2. Add the rice, stir to coat and toast it.
  3. After a couple of minutes of sauteing over high heat, add the Amarone.
  4. Once the alcohol has faded and the Amarone is absorbed, cover with the vegetable stock and leave to simmer for 12 to 14 minutes.
  5. Remove the saucepan from the heat.
  6. At this point, add the butter, the grated parmigiano reggiano and monte veronese.
  7. Stir and leave to rest for a couple of minutes.
  8. Serve and sprinkle with a little bit of pistacchio di bronte.

from Gaetana Jacono of Valle dell’Acate

As Christmas approaches, there is also the desire to prepare some Sicilian sweets at home. Among them is definitely cubaita– nougat with sesame, almonds, and honey typical of the city of Ragusa. Seemingly complicated to make, for this dessert you actually only need a few ingredients and the time to complete a couple of simple steps!

For 4 People

  • 2 lbs of sesame seeds
  • 2 cups of blanched almonds
  • 3 ¾ cups of white sugar
  • 3 ¾ of honey
  • Ground cinnamon
  • Orange zest


  1. Make sure you have thoroughly cleaned the sesame seeds, use a sieve if necessary.
  2. Pour the sugar and honey into a saucepan and heat, stirring until the mixture is smooth and homogeneous.
  3. Add sesame and almonds (in small doses), continuing to stir. Just before turning off the heat, add the orange peel and cinnamon.
  4. Pour the mixture on a slightly dampened pastry board and flatten it with a rolling pin to obtain a thin shape.
  5. Before it cools, cut into strips and then into small diamonds. And that’s it: after a few minutes your Christmas treat will be ready to taste!

Try it with a glass of ‘Zagra’ Grillo!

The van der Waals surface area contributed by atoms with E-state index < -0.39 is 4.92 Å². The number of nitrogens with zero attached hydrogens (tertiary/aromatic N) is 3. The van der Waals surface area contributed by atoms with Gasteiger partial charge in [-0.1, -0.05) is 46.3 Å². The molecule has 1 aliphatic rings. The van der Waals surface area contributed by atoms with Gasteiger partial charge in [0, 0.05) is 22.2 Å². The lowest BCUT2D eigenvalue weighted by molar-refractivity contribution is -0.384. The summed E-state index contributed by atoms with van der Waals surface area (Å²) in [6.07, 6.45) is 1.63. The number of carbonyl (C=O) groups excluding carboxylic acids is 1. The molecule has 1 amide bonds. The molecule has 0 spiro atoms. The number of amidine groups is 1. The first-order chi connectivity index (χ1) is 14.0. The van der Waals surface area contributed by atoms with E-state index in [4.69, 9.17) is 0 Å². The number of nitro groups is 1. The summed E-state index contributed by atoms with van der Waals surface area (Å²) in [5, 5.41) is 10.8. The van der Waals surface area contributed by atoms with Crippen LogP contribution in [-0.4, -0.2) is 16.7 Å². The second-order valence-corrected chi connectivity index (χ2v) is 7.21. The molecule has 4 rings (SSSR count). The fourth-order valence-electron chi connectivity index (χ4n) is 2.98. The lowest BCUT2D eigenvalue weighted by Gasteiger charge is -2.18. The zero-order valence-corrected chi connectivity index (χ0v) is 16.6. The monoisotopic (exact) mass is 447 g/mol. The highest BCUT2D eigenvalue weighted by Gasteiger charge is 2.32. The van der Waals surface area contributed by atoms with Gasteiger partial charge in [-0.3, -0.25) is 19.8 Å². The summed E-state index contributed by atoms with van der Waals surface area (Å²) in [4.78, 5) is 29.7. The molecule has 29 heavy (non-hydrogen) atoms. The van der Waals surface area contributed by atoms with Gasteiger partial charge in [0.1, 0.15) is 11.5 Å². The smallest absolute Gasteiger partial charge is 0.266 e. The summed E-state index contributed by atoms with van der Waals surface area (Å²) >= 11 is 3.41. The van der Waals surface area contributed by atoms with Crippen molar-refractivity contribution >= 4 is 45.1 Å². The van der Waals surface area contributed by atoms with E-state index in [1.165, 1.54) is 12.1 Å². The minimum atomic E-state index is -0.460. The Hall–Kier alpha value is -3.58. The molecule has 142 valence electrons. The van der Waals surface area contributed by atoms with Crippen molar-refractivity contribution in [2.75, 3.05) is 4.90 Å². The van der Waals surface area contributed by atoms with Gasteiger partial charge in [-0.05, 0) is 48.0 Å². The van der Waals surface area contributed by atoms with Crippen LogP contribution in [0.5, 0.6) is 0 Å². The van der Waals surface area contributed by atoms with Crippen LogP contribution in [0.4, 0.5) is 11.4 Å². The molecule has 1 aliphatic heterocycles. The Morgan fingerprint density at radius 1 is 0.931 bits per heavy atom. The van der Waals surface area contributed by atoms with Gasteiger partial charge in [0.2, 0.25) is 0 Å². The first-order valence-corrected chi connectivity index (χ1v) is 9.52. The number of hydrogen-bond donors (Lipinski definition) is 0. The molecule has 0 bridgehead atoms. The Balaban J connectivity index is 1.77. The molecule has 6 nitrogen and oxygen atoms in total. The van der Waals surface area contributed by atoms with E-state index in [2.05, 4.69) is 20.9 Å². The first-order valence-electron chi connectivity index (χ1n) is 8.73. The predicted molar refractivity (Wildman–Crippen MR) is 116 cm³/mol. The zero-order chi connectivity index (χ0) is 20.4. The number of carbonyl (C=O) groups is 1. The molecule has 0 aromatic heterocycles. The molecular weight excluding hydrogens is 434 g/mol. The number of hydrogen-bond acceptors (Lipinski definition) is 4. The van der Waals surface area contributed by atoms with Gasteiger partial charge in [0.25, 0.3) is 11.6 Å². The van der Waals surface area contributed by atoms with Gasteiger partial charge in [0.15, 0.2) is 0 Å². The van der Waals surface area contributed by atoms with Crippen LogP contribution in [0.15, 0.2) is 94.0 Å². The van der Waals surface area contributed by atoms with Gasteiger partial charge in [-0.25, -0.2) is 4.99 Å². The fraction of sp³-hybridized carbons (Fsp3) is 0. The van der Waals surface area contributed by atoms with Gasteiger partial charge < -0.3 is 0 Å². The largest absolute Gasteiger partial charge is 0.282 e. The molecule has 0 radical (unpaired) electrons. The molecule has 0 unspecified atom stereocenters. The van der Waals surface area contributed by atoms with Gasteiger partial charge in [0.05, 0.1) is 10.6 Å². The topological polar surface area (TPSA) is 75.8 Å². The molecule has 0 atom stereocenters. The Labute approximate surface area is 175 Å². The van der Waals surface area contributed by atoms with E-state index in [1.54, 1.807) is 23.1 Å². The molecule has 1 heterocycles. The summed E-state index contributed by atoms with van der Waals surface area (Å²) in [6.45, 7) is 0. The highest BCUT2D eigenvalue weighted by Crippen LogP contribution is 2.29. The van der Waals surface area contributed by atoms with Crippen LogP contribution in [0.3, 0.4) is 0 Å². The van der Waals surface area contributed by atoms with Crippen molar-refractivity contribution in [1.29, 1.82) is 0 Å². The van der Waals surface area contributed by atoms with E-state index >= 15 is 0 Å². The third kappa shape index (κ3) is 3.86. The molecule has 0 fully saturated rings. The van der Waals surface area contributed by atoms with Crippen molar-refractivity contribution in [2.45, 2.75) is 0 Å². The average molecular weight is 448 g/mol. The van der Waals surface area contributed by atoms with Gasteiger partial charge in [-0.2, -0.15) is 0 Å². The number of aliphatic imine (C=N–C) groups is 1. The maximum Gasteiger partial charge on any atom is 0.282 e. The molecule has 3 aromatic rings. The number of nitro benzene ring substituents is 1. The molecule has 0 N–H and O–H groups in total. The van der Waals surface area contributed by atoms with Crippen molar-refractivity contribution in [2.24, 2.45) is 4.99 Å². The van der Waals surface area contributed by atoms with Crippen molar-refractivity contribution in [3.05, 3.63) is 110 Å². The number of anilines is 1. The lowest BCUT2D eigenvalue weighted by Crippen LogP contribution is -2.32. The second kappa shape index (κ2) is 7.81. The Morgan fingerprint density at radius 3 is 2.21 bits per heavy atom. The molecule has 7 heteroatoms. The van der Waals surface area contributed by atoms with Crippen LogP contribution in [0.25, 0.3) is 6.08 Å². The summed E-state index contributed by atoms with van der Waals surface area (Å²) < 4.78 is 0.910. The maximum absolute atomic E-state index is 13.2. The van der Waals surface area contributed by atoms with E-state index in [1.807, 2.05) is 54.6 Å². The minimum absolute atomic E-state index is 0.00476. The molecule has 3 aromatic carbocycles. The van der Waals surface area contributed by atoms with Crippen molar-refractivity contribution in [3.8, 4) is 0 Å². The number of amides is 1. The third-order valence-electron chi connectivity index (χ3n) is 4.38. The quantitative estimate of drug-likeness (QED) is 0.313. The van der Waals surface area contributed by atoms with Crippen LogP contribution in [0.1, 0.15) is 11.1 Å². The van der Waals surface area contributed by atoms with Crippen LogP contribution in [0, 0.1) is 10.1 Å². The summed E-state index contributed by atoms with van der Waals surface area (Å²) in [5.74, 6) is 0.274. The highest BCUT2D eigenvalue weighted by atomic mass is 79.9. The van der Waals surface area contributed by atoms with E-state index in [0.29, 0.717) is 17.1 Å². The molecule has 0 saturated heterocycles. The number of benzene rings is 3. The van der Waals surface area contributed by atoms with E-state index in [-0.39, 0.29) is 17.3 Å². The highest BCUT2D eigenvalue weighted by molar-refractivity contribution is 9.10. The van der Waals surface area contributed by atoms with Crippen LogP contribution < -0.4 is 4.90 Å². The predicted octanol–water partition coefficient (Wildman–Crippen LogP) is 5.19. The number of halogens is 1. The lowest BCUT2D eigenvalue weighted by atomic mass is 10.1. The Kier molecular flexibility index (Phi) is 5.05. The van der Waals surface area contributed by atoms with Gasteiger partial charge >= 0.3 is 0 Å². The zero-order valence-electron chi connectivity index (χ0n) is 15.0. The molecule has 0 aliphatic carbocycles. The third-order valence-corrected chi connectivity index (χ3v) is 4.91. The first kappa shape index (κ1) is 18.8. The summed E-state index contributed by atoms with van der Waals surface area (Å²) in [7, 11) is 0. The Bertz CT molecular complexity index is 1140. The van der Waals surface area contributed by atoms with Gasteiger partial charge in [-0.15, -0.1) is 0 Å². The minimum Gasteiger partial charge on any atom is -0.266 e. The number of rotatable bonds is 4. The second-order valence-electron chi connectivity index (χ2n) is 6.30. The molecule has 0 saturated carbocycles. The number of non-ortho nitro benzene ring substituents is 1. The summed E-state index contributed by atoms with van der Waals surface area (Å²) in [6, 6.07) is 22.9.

from Gaetana Jacono of Valle dell’Acate

The Christmas atmosphere ignites the memories and inevitably evokes family traditions, such as that of the Scaccia of Ragusa: a dish with poor origins originally prepared only once a week and now a typical preparation for Christmas Eve. It is a kind of stuffed focaccia, whose dough is thinly pulled and then stuffed and folded back on itself. Given the great richness of ingredients and flavors, we recommend the combination with our Frappato DOC Vittoria.

BUON NATALE: Christmas Traditions from Our Italian Winemakers' Table to Yours! 4INGREDIENTS:
For 4 People

  • 400gr durum wheat flour
  • 2 cups of tomato puree
  • 2 cups of chopped onions
  • 2 cups of grated seasoned caciocavallo cheese
  • 1 packet of brewer’s yeast
  • 2 teaspoons of sugar
  • 3 tbsp + 1 tsp extra virgin olive oil
  • 8 oz warm water


  1. Pour water, brewer’s yeast, semolina flour into a bowl and start to knead. When the mixture begins to form, add the salt and extra virgin olive oil.
  2. Finish when the dough is smooth and homogeneous. Put the dough in a covered container, in a warm place to rise for about 60-90 minutes, until it doubles in volume.
  3. Meanwhile, sauté the onions with a little olive oil in a saucepan, add the tomato puree, season with salt and cook until the sauce thickens. Remove from heat and allow to cool.
  4. Transfer the dough to a work surface and divide it into small blocks.
  5. Spread each dough until you get a rectangular sheet. Pour the sauce over the onions and add the grated seasoned caciocavallo. Fold the right and left sides towards the center. You have to get a long, narrow rectangle. Spread another sauce on the rectangle.
  6. Fold the two ends: the upper and lower ends. You have to get a shorter rectangle. Spread more sauce and close the book. Finally, brush them with extra virgin olive oil and prick them with the prongs of a fork to let the moisture escape to the outside.
  7. Cook in the oven at 425° for about 30 minutes: you will get delicious golden crust!

If you’re looking for more of our Italian Winemakers’ recipes and traditions,
check out our ‘BUON NATALE’ posts from 20162017, & 2018!